It's kind of hard to categorize this movie. There aren't very many musical horror/comedies; the only other one I can think of is Little Shop of Horrors. LSOH is more comedy than horror, while Sweeney Todd definitely leans much more in the horror direction. Plus, most things that Tim Burton does cannot be categorized with anything else.
I didn't know the source material going in; never saw or read the play, and never heard any of the music except when a friend sang a few lines from "The Ballad of Sweeney Todd." That was years ago and it wasn't even in the movie.
Anyway, I think I liked it. It was at least effective horror, in the sense that it creeped out and disgusted me, so I can't say I really ENJOYED watching it, but I appreciated the art direction. It also had very effective comedy moments, especially every scene that featured Sacha Baron Cohen. People who like seeing Alan Rickman as a villain will probably like his role here, although since he plays a contemptible pedophile, people who think Alan Rickman is sexy will probably not like the role.
Johnny Depp did an excellent job, and completely personified the "Magnificent Bastard" entry in TV tropes. One thing I've always liked about Johnny Depp is the way he plunges into a role. Whatever weird stuff you throw at him, he always plays it to the hilt. This movie is no different. Probably my favorite number was when Helena Bonham Carter sings her glurgy fantasy about how she hopes that they will live by the sea someday, and even in her fantasies Johnny Depp sports this completely deadpan expression, with a slight sneer that indicates that this is a guy who does not intend to enjoy himself ever again in his life.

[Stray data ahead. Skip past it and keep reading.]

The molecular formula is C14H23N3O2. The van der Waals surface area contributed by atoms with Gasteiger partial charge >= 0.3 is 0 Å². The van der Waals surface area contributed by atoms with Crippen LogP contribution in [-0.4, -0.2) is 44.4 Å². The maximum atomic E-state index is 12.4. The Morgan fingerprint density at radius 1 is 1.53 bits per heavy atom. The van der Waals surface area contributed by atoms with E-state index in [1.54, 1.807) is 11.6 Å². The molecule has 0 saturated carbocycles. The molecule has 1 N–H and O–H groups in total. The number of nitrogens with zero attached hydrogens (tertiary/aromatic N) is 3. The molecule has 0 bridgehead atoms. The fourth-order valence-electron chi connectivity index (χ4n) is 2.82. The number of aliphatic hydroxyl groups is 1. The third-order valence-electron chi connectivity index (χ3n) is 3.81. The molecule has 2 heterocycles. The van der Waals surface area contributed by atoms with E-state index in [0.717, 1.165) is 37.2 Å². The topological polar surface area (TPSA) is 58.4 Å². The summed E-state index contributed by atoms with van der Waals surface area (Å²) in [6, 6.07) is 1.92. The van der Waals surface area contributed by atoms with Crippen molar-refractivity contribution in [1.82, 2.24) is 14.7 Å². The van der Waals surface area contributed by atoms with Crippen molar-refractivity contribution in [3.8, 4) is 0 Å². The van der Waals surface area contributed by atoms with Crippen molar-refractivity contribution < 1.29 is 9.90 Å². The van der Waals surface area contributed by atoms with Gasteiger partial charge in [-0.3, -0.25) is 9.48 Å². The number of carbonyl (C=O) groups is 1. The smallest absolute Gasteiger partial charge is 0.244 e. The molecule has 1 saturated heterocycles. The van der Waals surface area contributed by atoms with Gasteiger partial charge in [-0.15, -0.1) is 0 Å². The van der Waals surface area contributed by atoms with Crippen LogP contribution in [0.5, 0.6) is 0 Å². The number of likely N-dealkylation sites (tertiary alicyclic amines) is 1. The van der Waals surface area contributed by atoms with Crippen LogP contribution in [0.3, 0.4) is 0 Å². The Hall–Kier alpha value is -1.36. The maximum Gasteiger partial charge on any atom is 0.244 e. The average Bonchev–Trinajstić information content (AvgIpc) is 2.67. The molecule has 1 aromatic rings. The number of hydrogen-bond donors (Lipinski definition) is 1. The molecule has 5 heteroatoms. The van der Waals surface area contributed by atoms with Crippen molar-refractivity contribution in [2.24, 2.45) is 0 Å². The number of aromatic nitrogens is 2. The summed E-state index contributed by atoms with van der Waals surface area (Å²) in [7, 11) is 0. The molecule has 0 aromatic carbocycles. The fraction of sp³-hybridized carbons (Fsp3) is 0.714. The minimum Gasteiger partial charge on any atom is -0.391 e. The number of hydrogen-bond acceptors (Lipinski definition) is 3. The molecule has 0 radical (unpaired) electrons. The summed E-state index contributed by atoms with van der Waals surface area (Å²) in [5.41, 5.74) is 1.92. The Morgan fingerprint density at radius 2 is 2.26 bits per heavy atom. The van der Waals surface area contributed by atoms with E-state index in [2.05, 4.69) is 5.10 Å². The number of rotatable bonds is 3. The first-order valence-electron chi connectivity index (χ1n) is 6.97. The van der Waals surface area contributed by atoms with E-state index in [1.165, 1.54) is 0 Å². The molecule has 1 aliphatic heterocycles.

I like Tim Burton's style, and the grim and hideous vision of London that he cooks up is very impressive. I can definitely tell that a lot of it is CGI, but the non-computerized sets fit in very well with the sweeping pans that are made over a city that doesn't really exist except in Burton's twisted animation.
And the blood... all I can say is that it reminded me strongly of the black knight in Monty Python. After a certain amount, it goes beyond yucky and just becomes silly. I think that's not a criticism, because Burton probably meant it that way.